By Chris Woolston
January 26, 2009
The company's product, called LashFood, looks like regular eyeliner, but it contains some ingredients that you might expect to find in a nutritional supplement, including the vitamin biotin, the amino acid arginine, extract of irises (the flowers, not the eye parts) and a blend of 15 herbs. Biotin and arginine are widely marketed as vital nutrients for hair growth.
"We've been researching this product for three years," says Clare Kwon, a general manager with Jane Beauty. Though the iris extract and herbs help nourish the eyelashes, she says, "the main ingredients that really work are biotin and arginine."
Users are instructed to apply LashFood to their eyelashes twice each day. The website says users can expect results within two to four weeks. Shopping online, you can buy a 10-milliliter bottle (0.3 fluid ounces) for about $130. "It's a high-end, luxury cosmetic," Kwon says. The bottle will last five months if used twice each day, according to the LashFood website. LashFood is also sold at some spas and salons.
According to Kwon, LashFood is a natural alternative to Latisse (generic name bimatoprost), a prescription glaucoma medication that was approved by the Food and Drug Administration in December to stimulate eyelash growth. In clinical trials, Latisse was shown to make eyelashes longer, thicker and darker after four months of treatment. Latisse costs about $120 a month, not including the doctor's visit to get the prescription. There's some risk that the drops can irritate eyes and darken the iris.
Kwon says LashFood is as effective as Latisse but doesn't have any side effects.
The LashFood website claims that the product was "uniquely formulated by cosmetic scientists" and that it "uses natural ingredients that provides [sic] you with stunning results: thicker, darker, stronger, longer, more beautiful lashes."
The bottom line
Like many other eyelash products, LashFood can probably create the illusion of fuller, thicker lashes, says Dr. Zoe Draelos, clinical associate professor of dermatology at Wake Forest University School of Medicine in Winston-Salem, N.C., and the editor in chief of the Journal of Cosmetic Dermatology. The product probably clings to the lashes to give them more length and depth, at least until it's washed off, she says.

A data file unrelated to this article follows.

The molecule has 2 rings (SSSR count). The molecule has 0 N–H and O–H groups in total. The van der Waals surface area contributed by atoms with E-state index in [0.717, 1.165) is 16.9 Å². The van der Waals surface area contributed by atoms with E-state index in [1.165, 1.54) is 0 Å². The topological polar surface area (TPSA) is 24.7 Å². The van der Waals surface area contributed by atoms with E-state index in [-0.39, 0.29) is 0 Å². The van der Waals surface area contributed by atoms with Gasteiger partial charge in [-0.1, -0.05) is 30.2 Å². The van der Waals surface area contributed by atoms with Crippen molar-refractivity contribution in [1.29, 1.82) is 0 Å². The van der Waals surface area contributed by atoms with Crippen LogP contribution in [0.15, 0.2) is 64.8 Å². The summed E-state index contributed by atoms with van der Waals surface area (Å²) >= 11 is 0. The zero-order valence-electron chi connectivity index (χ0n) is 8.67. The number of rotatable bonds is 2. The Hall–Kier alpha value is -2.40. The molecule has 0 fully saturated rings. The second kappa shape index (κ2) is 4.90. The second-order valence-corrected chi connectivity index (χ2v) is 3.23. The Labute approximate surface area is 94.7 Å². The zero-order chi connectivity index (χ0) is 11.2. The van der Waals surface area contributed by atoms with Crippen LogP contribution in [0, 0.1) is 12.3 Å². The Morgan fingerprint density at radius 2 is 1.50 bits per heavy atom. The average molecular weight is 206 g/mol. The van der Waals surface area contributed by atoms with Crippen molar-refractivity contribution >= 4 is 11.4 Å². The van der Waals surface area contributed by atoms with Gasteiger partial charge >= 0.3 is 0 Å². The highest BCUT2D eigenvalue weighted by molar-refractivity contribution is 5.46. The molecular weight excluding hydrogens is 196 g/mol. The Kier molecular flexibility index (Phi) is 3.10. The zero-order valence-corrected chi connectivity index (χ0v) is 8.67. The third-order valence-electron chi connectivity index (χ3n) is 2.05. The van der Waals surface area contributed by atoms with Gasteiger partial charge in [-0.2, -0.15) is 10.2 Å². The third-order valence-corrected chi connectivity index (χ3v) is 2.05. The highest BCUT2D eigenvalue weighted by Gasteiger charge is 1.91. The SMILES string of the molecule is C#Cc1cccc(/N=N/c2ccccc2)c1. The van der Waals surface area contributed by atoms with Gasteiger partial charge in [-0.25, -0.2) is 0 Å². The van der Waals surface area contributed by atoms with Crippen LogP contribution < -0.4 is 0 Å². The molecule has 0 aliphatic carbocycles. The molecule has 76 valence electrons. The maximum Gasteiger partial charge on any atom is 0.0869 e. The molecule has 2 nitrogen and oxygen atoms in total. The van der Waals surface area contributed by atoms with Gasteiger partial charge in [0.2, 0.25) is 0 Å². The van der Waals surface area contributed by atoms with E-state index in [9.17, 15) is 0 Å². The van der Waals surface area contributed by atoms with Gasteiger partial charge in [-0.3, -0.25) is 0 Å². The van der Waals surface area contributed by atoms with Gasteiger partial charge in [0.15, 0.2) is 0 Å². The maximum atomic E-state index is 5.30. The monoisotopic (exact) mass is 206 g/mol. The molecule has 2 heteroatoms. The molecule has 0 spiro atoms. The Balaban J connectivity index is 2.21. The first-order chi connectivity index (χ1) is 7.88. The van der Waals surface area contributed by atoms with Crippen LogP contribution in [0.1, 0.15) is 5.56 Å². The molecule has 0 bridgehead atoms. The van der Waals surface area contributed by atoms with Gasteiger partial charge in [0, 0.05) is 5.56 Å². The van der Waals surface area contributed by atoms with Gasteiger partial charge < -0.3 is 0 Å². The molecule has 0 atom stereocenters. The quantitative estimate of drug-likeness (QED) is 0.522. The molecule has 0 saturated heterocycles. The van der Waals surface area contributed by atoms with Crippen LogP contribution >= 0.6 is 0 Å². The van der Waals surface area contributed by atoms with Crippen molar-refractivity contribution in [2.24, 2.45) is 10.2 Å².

But Draelos highly doubts that LashFood makes eyelashes bigger. Despite their popularity in hair-loss remedies, biotin and arginine have never been shown to encourage growth of hair, eyelashes included, she says. "Hair growth cannot be stimulated by any type of supplement."
Dr. Leslie Baumann, director of the Cosmetic Medicine and Research Institute at the University of Miami in Florida, says it's theoretically possible that a natural product could make eyelashes longer and thicker. But to pull off the trick, she says, the products would have to naturally contain the same sort of hormone-like compound found in Latisse. A few such products are in the research stage, she says.
In 2007, federal agents seized nearly 13,000 tubes of Jan Marini Age Intervention Eyelash Conditioner -- another "natural" eyelash product -- because it was found to contain an unlisted prescription drug, namely bimatoprost (Latisse). Age Intervention Eyelash Conditioner is now sold with a different formulation.
Kwon says that LashFood works in a completely different way from Latisse and doesn't contain anything resembling its active compound. She couldn't point to any research showing that biotin, arginine or the herbs in LashFood encourage hair growth, but she did say that the company performed some informal, unpublished before-and-after tests on employees.
"We know for a fact that this product works well," Kwon says. "All of our clients who use it love it."
Is there a consumer product you'd like the Healthy Skeptic to examine? E-mail the details to email@example.com.
You can read more Healthy Skeptic columns at latimes.com/skeptic.
Copyright © 2013, Los Angeles Times